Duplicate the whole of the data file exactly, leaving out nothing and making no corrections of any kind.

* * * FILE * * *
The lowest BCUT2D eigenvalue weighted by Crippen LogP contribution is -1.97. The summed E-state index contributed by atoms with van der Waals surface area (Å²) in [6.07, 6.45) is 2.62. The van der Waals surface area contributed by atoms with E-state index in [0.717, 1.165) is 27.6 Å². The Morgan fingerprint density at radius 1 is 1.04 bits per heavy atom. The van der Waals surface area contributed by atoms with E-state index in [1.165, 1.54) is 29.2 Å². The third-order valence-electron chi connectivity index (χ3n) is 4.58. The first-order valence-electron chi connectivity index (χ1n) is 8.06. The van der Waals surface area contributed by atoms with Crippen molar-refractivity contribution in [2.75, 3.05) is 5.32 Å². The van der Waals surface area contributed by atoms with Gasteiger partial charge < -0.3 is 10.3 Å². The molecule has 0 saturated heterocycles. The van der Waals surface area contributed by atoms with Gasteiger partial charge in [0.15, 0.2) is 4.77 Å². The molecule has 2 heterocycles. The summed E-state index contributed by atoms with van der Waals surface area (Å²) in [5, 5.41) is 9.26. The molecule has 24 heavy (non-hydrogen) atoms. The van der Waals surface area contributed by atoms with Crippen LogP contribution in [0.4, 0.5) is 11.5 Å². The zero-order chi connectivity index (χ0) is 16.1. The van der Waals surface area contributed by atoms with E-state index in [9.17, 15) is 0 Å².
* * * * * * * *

The lowest BCUT2D eigenvalue weighted by Crippen LogP contribution is -1.97. The summed E-state index contributed by atoms with van der Waals surface area (Å²) in [6.07, 6.45) is 2.62. The van der Waals surface area contributed by atoms with E-state index in [0.717, 1.165) is 27.6 Å². The Morgan fingerprint density at radius 1 is 1.04 bits per heavy atom. The van der Waals surface area contributed by atoms with E-state index in [1.165, 1.54) is 29.2 Å². The third-order valence-electron chi connectivity index (χ3n) is 4.58. The first-order valence-electron chi connectivity index (χ1n) is 8.06. The van der Waals surface area contributed by atoms with Crippen molar-refractivity contribution in [2.75, 3.05) is 5.32 Å². The van der Waals surface area contributed by atoms with Gasteiger partial charge < -0.3 is 10.3 Å². The molecule has 0 saturated heterocycles. The van der Waals surface area contributed by atoms with Gasteiger partial charge in [0.15, 0.2) is 4.77 Å². The molecule has 2 heterocycles. The summed E-state index contributed by atoms with van der Waals surface area (Å²) in [5, 5.41) is 9.26. The molecule has 24 heavy (non-hydrogen) atoms. The van der Waals surface area contributed by atoms with Crippen LogP contribution in [0.4, 0.5) is 11.5 Å². The zero-order chi connectivity index (χ0) is 16.1. The van der Waals surface area contributed by atoms with E-state index in [9.17, 15) is 0 Å².